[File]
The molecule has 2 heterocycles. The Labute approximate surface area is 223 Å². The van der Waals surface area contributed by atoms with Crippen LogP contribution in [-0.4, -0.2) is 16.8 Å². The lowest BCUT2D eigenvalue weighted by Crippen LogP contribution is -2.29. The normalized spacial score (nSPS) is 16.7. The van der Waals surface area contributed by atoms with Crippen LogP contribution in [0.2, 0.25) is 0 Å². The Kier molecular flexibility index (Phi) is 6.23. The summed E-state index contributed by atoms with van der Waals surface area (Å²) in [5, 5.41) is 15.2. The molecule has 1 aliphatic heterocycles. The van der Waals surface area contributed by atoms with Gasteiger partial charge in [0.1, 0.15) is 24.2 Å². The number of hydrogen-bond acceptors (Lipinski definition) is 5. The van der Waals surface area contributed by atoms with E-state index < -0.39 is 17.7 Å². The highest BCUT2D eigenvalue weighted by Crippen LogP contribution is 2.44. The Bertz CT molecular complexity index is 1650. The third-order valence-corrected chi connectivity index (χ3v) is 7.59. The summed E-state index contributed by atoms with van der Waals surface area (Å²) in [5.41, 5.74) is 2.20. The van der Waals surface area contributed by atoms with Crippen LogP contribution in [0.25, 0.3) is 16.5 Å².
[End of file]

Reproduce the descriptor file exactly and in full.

The molecule has 2 heterocycles. The Labute approximate surface area is 223 Å². The van der Waals surface area contributed by atoms with Crippen LogP contribution in [-0.4, -0.2) is 16.8 Å². The lowest BCUT2D eigenvalue weighted by Crippen LogP contribution is -2.29. The normalized spacial score (nSPS) is 16.7. The van der Waals surface area contributed by atoms with Crippen LogP contribution in [0.2, 0.25) is 0 Å². The Kier molecular flexibility index (Phi) is 6.23. The summed E-state index contributed by atoms with van der Waals surface area (Å²) in [5, 5.41) is 15.2. The molecule has 1 aliphatic heterocycles. The van der Waals surface area contributed by atoms with Gasteiger partial charge in [0.1, 0.15) is 24.2 Å². The number of hydrogen-bond acceptors (Lipinski definition) is 5. The van der Waals surface area contributed by atoms with E-state index < -0.39 is 17.7 Å². The highest BCUT2D eigenvalue weighted by Crippen LogP contribution is 2.44. The Bertz CT molecular complexity index is 1650. The third-order valence-corrected chi connectivity index (χ3v) is 7.59. The summed E-state index contributed by atoms with van der Waals surface area (Å²) in [5.41, 5.74) is 2.20. The van der Waals surface area contributed by atoms with Crippen LogP contribution in [0.25, 0.3) is 16.5 Å².